Help me understand something re. the genesis of "The Muppet Show" please...

Discussion in 'Visual Arts' started by ParloFax, Apr 20, 2017.

  1. Vidiot

    Vidiot See It in Dolby Vision!

    Location:
    Hollywood, USA
    I was the only guy I knew who liked the "edgy" Muppet monster sketches on Saturday Night Life in late 1975 and early 1976, and thought they were hilarious. The SNL writers hated them, and eventually they got dropped from the show. But that was one of the first attempts by Jim Henson to prove the Muppets could be hip and funny and have sort-of adult comedy without crossing any lines. The Muppet Show didn't happen for more six months after that, but he finally got the success he was looking for... and the show led to the films, and eventually a vast empire (which the family sold to Disney). Jim Henson Productions no longer owns the original characters or the word "Muppets," so they're doing some different things these days... but they are still using puppets and doing some kind of edgy plays and performances in LA.
     
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  2. mBen989

    mBen989 Forum Resident

    Location:
    Scranton, PA
    Just to clarify, only the first season DVD has segments missing because of music licensing issues (and in the case of the Joel Grey episode, the wrong video master was pulled so the "Muppet News" segments are missing).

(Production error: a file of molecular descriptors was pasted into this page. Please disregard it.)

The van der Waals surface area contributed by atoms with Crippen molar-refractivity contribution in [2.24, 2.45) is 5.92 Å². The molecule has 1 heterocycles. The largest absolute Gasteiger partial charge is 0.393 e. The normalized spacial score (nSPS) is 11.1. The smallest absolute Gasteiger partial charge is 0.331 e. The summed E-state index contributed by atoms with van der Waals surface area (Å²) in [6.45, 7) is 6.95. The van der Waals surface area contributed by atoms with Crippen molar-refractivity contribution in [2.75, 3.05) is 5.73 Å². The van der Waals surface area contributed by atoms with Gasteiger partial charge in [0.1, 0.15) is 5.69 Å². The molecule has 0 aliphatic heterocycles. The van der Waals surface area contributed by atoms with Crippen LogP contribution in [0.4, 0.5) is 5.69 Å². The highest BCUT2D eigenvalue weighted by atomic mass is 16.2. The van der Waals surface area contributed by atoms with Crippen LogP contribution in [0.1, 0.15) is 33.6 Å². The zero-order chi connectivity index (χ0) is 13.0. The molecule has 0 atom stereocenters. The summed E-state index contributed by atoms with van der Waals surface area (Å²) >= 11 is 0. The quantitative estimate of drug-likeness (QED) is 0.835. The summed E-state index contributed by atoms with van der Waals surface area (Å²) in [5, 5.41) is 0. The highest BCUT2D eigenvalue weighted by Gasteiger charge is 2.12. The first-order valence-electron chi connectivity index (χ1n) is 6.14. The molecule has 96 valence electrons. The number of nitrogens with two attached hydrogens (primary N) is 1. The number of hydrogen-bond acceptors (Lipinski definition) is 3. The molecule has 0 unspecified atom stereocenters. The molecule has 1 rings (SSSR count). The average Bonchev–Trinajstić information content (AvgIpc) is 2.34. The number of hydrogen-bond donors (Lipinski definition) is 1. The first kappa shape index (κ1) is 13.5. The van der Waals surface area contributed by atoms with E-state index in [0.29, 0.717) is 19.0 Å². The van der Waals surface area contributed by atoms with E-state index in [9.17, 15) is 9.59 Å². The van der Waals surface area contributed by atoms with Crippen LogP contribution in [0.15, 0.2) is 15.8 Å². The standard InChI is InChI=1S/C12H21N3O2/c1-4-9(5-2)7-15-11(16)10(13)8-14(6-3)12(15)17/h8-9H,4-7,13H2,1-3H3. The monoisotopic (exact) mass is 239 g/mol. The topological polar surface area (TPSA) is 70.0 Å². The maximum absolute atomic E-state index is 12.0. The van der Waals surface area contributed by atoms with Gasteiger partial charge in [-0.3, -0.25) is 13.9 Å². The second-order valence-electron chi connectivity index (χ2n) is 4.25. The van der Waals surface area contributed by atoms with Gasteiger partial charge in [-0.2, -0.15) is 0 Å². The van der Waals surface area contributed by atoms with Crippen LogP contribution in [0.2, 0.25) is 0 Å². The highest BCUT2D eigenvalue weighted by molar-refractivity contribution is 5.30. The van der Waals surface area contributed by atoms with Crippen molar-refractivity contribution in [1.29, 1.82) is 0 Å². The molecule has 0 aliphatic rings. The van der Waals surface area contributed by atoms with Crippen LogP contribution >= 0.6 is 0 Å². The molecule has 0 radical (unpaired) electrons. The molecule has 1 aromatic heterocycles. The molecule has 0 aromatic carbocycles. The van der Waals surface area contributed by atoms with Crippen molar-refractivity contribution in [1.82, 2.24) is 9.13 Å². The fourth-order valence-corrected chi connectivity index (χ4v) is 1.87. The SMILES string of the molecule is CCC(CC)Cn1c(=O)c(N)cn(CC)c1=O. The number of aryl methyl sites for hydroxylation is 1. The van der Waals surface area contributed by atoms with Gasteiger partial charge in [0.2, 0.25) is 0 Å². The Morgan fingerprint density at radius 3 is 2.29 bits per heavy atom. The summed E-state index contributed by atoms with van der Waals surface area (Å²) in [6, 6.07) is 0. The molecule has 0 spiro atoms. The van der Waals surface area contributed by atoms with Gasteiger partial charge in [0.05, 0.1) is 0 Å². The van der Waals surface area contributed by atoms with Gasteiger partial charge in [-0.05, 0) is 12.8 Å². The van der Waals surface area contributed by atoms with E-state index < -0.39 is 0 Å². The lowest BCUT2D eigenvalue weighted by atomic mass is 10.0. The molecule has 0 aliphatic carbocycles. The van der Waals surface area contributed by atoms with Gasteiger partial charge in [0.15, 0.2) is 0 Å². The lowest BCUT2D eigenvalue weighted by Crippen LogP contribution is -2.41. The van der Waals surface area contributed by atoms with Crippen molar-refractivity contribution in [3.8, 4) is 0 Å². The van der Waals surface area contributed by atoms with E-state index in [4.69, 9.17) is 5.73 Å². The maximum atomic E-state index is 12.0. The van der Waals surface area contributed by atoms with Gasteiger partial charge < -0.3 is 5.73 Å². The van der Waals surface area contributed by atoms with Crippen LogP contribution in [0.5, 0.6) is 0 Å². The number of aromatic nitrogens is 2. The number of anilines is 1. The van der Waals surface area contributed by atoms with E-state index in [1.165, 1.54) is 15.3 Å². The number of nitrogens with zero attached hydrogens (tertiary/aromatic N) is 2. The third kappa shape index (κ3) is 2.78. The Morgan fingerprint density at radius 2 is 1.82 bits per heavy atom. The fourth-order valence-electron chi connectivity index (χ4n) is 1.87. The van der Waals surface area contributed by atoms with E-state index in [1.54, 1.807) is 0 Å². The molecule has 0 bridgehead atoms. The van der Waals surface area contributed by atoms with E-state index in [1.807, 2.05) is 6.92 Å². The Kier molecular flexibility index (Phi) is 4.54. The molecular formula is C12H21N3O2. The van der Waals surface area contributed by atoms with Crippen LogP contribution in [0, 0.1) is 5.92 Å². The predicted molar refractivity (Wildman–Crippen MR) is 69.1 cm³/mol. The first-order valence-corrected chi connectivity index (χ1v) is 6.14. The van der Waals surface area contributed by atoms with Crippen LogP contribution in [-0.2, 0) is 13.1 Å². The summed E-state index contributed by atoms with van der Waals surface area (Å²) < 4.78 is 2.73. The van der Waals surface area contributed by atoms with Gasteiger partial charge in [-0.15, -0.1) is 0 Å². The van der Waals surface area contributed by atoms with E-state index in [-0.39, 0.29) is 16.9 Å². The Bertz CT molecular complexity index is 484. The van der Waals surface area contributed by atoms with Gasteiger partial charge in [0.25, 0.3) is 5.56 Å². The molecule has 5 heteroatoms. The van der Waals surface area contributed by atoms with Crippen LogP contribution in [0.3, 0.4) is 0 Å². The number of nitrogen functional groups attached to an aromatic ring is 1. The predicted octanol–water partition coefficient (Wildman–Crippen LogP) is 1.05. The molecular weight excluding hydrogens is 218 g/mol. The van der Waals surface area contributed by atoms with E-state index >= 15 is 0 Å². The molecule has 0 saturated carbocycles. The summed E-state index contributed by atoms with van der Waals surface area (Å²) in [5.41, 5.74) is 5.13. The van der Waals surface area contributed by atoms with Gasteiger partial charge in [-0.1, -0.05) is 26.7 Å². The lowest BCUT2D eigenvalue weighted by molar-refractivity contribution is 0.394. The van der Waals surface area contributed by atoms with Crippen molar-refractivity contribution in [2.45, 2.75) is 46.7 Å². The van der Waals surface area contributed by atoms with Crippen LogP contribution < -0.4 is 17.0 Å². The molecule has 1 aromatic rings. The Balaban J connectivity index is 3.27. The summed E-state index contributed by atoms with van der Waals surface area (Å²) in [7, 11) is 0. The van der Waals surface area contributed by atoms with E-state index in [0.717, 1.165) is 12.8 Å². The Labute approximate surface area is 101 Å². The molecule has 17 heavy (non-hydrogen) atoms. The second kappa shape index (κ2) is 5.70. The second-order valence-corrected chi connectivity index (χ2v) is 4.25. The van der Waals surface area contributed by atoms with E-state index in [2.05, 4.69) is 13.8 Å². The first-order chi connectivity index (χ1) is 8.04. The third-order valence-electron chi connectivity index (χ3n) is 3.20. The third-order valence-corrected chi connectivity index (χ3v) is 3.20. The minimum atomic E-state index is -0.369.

3. ParloFax

    ParloFax Forum Resident Thread Starter

    So does the reason why the last two seasons never got released was that they didn't need bothering to get the licensing rights from all these people since perhaps the sales of the first 3 DVD sets hadn't been good enough? Just wondering...
     
  4. Jeff Kent

    Jeff Kent Forum Resident

    Location:
    Mt. Kisco, NY
    Jim Henson is one of the few people who can be called a genius. I loved watching the show as a kid, in college and now I share it with my kids.
     
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  5. JozefK

    JozefK Forum Resident

    Location:
    Dixie
    Actually he'd been doing that before, with the TV specials.

    The Muppets were not really a children's act until the TV series. As the specials and SNL appearances attest, Henson was trying to market them to the baby boomer 20-something audience. The Muppet Show pitch film w/George Schlatter shows him still attempting this style of comedy.

    Excepting Sesame Street, it was only on the Muppet Show itself that Henson began targeting the kid audience, which was not only shrewd for the family TV market, but would prove extremely lucrative via merchandising.
     
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  6. O Don Piano

    O Don Piano Forum Resident

    Yes, you may be the only person that liked the Muppets on SNL!